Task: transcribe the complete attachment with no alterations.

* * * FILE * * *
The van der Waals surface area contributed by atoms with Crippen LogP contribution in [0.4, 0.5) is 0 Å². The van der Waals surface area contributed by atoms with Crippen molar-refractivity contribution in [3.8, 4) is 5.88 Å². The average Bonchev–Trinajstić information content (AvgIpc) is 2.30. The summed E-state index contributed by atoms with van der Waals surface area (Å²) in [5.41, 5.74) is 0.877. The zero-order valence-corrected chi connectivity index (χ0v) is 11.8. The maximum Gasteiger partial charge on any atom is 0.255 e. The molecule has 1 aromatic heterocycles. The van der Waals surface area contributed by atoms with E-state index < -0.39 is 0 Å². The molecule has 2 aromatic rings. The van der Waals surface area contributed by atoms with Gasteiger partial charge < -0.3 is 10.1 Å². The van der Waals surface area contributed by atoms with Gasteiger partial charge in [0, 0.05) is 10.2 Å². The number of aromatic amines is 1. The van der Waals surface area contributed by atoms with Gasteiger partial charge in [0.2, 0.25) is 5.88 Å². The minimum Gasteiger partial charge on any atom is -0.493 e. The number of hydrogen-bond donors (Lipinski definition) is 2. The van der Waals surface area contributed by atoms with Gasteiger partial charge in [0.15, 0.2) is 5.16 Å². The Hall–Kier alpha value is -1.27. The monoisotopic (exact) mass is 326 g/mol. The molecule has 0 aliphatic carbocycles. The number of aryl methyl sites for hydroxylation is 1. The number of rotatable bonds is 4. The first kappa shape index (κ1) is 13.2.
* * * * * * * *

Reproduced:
The van der Waals surface area contributed by atoms with Crippen LogP contribution in [0.4, 0.5) is 0 Å². The van der Waals surface area contributed by atoms with Crippen molar-refractivity contribution in [3.8, 4) is 5.88 Å². The average Bonchev–Trinajstić information content (AvgIpc) is 2.30. The summed E-state index contributed by atoms with van der Waals surface area (Å²) in [5.41, 5.74) is 0.877. The zero-order valence-corrected chi connectivity index (χ0v) is 11.8. The maximum Gasteiger partial charge on any atom is 0.255 e. The molecule has 1 aromatic heterocycles. The van der Waals surface area contributed by atoms with E-state index < -0.39 is 0 Å². The molecule has 2 aromatic rings. The van der Waals surface area contributed by atoms with Gasteiger partial charge < -0.3 is 10.1 Å². The van der Waals surface area contributed by atoms with Gasteiger partial charge in [0, 0.05) is 10.2 Å². The number of aromatic amines is 1. The van der Waals surface area contributed by atoms with Gasteiger partial charge in [0.2, 0.25) is 5.88 Å². The minimum Gasteiger partial charge on any atom is -0.493 e. The number of hydrogen-bond donors (Lipinski definition) is 2. The van der Waals surface area contributed by atoms with Gasteiger partial charge in [0.15, 0.2) is 5.16 Å². The Hall–Kier alpha value is -1.27. The monoisotopic (exact) mass is 326 g/mol. The molecule has 0 aliphatic carbocycles. The number of aryl methyl sites for hydroxylation is 1. The number of rotatable bonds is 4. The first kappa shape index (κ1) is 13.2.